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A_Singh

Became a LPR in Dec, SSN issued next year - Tax Filing question

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Hello All,

I became a CR1 GC holder on 23 Dec 2013 and was issued SSN in 2014 Jan. I did not work in the US for the year 2013. Therefore since I did not have SSn and did not have US income, i did not file taxes for that year. My wife filed her taxes but she filed as Married Filing Separate. We do that always to reduce payments on her student loans.

Now I'm ready fo file N400, and i'm wondering if I was supposed to file taxes for the year 2013, given that I became a LPR on 23rd dec. I'm reading a lot on IRS but can't get an aswer, it says I could be a dual status alien (non resident and resident). If I'm a resident sinc e23rd dec and combine my worldwide income since that day, its less than 3900 USD. Do i need to file taxes for 2013.

Will this be an impact for my citizenship if i don't have 2013 return transcript? Btw, my i751 was approved and i got my 10 year GC. I told USCIS at athat time that I didn't work in US as I got my SSN in 2014 (which is absolutely true)

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Hello,

Since you had a green card on Dec 31st 2013, then YES, you were considered a US resident for at least the period beginning the date you were granted residence. You can also elect to be treated as a resident for the whole year. See: https://www.irs.gov/individuals/international-taxpayers/alien-residency-green-card-test

If you make this election (by amending a return), you were possibly required to file if your worldwide income in 2013 exceeded $3,900 for the MFS status, $20,000 for MFJ - see next paragraph. (Source: IRS 2013 pub 501, Table 1, available at https://www.irs.gov/pub/irs-prior/p501--2013.pdf -- see also Table 3 since you also have to file if any of the circumstances on Table 3 apply to you). If required to file, you must report all of your worldwide income. You may be able to claim an exclusion on Form 2555 or 2555-EZ, and/or a Form 1116, Foreign Tax Credit.

It may be beneficial to amend your wife's 2013 return and use the Married Filing Jointly status as it in most cases generates much lower liability compared to MFS status. Rare exceptions, MFS is usually the worst filing status. She would still be able to claim the deductions and credits she claimed, with possibly more since MFJ has more available credits, thresholds are usually higher and phaseouts begin at higher AGI / MAGI.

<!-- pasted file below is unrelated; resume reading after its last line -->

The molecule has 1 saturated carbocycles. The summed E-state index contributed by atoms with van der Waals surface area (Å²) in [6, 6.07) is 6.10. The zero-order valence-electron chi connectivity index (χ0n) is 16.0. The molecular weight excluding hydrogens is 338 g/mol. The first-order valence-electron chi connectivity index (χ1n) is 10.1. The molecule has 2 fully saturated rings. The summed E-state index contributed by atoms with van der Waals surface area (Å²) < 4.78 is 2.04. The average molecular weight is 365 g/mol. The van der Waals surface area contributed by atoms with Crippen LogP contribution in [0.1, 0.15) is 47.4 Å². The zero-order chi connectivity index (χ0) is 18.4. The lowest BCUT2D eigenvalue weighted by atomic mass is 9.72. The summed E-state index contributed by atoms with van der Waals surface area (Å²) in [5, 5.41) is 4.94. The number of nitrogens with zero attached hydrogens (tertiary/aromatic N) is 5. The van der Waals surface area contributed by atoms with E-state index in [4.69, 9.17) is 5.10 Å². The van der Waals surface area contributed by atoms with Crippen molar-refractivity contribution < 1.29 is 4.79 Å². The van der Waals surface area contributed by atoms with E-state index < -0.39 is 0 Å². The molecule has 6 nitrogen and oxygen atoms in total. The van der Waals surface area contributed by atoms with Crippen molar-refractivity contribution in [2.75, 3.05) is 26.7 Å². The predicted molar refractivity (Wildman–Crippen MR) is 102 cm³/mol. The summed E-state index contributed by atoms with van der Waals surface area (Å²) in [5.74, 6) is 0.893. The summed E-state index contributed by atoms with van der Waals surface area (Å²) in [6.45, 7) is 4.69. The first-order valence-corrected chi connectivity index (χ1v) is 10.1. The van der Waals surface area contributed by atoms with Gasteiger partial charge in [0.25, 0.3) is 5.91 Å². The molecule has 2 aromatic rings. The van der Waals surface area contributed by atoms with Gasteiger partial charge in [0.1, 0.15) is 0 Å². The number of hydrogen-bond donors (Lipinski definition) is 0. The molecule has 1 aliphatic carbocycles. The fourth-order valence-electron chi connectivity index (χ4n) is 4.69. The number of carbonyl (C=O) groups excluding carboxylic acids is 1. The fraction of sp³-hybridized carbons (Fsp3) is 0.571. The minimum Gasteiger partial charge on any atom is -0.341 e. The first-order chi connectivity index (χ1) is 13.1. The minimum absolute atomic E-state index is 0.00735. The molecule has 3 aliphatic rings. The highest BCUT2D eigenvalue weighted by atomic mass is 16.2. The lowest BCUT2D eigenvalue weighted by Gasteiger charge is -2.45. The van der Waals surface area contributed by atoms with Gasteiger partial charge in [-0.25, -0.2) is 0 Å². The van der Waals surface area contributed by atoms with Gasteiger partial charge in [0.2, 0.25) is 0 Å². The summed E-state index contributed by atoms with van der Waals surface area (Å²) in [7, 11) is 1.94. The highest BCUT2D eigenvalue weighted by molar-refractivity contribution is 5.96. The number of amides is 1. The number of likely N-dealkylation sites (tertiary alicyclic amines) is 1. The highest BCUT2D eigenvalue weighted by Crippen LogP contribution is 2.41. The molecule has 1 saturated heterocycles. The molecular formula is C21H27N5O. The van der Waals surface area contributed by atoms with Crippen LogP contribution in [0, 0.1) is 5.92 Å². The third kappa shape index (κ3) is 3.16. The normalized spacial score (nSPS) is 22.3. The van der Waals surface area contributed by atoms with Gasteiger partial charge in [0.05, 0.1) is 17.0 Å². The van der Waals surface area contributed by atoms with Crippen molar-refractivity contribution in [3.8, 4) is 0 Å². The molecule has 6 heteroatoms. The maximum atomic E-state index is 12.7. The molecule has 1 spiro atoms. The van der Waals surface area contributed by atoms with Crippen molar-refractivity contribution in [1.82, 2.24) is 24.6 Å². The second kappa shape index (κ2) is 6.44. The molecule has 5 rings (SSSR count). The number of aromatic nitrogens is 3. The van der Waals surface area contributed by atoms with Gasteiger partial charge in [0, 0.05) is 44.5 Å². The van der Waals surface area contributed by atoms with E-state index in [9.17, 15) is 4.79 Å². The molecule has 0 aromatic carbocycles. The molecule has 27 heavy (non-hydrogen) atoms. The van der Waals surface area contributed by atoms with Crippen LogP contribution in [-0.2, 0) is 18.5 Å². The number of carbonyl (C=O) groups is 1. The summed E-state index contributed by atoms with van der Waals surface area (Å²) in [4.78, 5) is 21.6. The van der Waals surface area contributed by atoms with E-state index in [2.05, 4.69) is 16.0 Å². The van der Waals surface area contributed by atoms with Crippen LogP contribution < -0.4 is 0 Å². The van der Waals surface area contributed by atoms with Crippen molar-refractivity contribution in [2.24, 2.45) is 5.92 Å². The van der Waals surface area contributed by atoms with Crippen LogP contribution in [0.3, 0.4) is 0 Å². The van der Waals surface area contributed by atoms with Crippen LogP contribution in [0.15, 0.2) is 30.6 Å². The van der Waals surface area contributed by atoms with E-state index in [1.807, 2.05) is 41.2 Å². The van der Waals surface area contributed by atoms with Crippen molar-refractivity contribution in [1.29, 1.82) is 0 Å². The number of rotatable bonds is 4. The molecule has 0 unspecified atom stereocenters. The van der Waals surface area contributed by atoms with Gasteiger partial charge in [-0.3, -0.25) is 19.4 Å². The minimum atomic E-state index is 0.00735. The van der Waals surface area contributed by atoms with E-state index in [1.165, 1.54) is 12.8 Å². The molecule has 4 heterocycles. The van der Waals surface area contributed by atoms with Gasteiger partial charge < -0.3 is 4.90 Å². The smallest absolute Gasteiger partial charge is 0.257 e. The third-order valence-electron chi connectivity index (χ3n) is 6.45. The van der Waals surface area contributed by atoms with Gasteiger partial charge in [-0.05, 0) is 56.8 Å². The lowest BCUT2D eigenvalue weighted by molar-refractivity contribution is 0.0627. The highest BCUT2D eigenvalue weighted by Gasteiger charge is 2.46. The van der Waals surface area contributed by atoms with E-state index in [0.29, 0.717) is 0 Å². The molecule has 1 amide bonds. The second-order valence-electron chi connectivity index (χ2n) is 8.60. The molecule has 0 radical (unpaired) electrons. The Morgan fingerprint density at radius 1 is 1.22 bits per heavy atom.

You may have to pay a Failure-to-File penalty that can possibly make it not worth it, though. I didn't look into this.

You need to factor all of this and see if amending the return would generate a higher or lower liability than the amount your wife owed for that year.

Edited by htfaust

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Hello,

Since you had a green card on Dec 31st 2013, then YES, you were considered a US resident for at least the period beginning the date you were granted residence. You can also elect to be treated as a resident for the whole year. See: https://www.irs.gov/individuals/international-taxpayers/alien-residency-green-card-test

If you make this election (by amending a return), you were possibly required to file if your worldwide income in 2013 exceeded $3,900 for the MFS status, $20,000 for MFJ - see next paragraph. (Source: IRS 2013 pub 501, Table 1, available at https://www.irs.gov/pub/irs-prior/p501--2013.pdf -- see also Table 3 since you also have to file if any of the circumstances on Table 3 apply to you). If required to file, you must report all of your worldwide income. You may be able to claim an exclusion on Form 2555 or 2555-EZ, and/or a Form 1116, Foreign Tax Credit.

It may be beneficial to amend your wife's 2013 return and use the Married Filing Jointly status as it in most cases generates much lower liability compared to MFS status. Rare exceptions, MFS is usually the worst filing status. She would still be able to claim the deductions and credits she claimed, with possibly more since MFJ has more available credits, thresholds are usually higher and phaseouts begin at higher AGI / MAGI.